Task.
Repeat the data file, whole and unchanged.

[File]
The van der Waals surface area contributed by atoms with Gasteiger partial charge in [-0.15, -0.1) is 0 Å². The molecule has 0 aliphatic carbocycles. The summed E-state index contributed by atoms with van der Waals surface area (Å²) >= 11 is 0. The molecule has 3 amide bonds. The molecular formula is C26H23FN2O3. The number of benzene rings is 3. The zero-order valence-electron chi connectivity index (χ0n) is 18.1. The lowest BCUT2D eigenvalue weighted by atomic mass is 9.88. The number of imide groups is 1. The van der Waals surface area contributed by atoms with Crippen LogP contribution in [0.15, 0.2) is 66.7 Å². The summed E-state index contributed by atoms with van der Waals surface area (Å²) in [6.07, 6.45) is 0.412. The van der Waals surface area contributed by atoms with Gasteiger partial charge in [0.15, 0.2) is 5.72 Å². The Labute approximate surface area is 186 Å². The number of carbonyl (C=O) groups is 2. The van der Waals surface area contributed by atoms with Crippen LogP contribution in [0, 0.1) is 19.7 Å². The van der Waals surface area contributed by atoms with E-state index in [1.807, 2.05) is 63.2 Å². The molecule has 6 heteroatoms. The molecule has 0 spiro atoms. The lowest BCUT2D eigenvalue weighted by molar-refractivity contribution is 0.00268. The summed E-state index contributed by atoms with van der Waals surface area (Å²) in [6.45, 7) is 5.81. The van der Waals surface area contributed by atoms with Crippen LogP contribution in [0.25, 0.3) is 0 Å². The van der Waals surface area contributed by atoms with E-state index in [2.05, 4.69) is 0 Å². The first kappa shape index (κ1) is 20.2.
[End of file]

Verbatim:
The van der Waals surface area contributed by atoms with Gasteiger partial charge in [-0.15, -0.1) is 0 Å². The molecule has 0 aliphatic carbocycles. The summed E-state index contributed by atoms with van der Waals surface area (Å²) >= 11 is 0. The molecule has 3 amide bonds. The molecular formula is C26H23FN2O3. The number of benzene rings is 3. The zero-order valence-electron chi connectivity index (χ0n) is 18.1. The lowest BCUT2D eigenvalue weighted by atomic mass is 9.88. The number of imide groups is 1. The van der Waals surface area contributed by atoms with Crippen LogP contribution in [0.15, 0.2) is 66.7 Å². The summed E-state index contributed by atoms with van der Waals surface area (Å²) in [6.07, 6.45) is 0.412. The van der Waals surface area contributed by atoms with Gasteiger partial charge in [0.15, 0.2) is 5.72 Å². The Labute approximate surface area is 186 Å². The number of carbonyl (C=O) groups is 2. The van der Waals surface area contributed by atoms with Crippen LogP contribution in [0, 0.1) is 19.7 Å². The van der Waals surface area contributed by atoms with E-state index in [1.807, 2.05) is 63.2 Å². The molecule has 6 heteroatoms. The molecule has 0 spiro atoms. The lowest BCUT2D eigenvalue weighted by molar-refractivity contribution is 0.00268. The summed E-state index contributed by atoms with van der Waals surface area (Å²) in [6.45, 7) is 5.81. The van der Waals surface area contributed by atoms with Crippen LogP contribution in [0.25, 0.3) is 0 Å². The van der Waals surface area contributed by atoms with E-state index in [2.05, 4.69) is 0 Å². The first kappa shape index (κ1) is 20.2.